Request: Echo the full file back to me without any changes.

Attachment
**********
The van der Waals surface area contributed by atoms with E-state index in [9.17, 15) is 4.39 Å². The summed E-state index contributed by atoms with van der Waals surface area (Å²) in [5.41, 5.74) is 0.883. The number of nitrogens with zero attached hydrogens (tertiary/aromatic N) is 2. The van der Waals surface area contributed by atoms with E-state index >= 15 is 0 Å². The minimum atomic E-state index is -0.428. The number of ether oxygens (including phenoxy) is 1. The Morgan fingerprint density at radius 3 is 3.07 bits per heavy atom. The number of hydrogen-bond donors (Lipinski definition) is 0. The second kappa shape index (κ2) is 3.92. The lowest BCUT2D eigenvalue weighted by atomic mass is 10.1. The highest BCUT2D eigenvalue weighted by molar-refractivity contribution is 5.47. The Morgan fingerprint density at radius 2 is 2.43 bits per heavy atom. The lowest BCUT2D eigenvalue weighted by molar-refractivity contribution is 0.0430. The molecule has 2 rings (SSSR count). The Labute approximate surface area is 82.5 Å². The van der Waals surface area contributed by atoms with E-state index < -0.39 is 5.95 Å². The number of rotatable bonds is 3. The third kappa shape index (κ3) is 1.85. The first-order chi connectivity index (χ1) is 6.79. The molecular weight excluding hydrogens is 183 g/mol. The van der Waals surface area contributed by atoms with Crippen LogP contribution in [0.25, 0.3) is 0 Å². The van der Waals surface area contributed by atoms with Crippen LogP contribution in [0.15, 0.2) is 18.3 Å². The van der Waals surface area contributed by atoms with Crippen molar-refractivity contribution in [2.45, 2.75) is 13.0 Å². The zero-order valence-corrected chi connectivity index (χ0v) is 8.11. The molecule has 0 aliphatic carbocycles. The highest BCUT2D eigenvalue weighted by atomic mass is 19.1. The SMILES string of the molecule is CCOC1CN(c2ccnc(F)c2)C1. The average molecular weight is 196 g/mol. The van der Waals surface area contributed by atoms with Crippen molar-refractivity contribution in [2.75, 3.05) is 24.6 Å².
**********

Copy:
The van der Waals surface area contributed by atoms with E-state index in [9.17, 15) is 4.39 Å². The summed E-state index contributed by atoms with van der Waals surface area (Å²) in [5.41, 5.74) is 0.883. The number of nitrogens with zero attached hydrogens (tertiary/aromatic N) is 2. The van der Waals surface area contributed by atoms with E-state index >= 15 is 0 Å². The minimum atomic E-state index is -0.428. The number of ether oxygens (including phenoxy) is 1. The Morgan fingerprint density at radius 3 is 3.07 bits per heavy atom. The number of hydrogen-bond donors (Lipinski definition) is 0. The second kappa shape index (κ2) is 3.92. The lowest BCUT2D eigenvalue weighted by atomic mass is 10.1. The highest BCUT2D eigenvalue weighted by molar-refractivity contribution is 5.47. The Morgan fingerprint density at radius 2 is 2.43 bits per heavy atom. The lowest BCUT2D eigenvalue weighted by molar-refractivity contribution is 0.0430. The molecule has 2 rings (SSSR count). The Labute approximate surface area is 82.5 Å². The van der Waals surface area contributed by atoms with E-state index < -0.39 is 5.95 Å². The number of rotatable bonds is 3. The third kappa shape index (κ3) is 1.85. The first-order chi connectivity index (χ1) is 6.79. The molecular weight excluding hydrogens is 183 g/mol. The van der Waals surface area contributed by atoms with Crippen LogP contribution in [0.25, 0.3) is 0 Å². The van der Waals surface area contributed by atoms with Crippen LogP contribution in [0.15, 0.2) is 18.3 Å². The van der Waals surface area contributed by atoms with Crippen molar-refractivity contribution in [2.45, 2.75) is 13.0 Å². The zero-order valence-corrected chi connectivity index (χ0v) is 8.11. The molecule has 0 aliphatic carbocycles. The highest BCUT2D eigenvalue weighted by atomic mass is 19.1. The SMILES string of the molecule is CCOC1CN(c2ccnc(F)c2)C1. The average molecular weight is 196 g/mol. The van der Waals surface area contributed by atoms with Crippen molar-refractivity contribution in [2.75, 3.05) is 24.6 Å².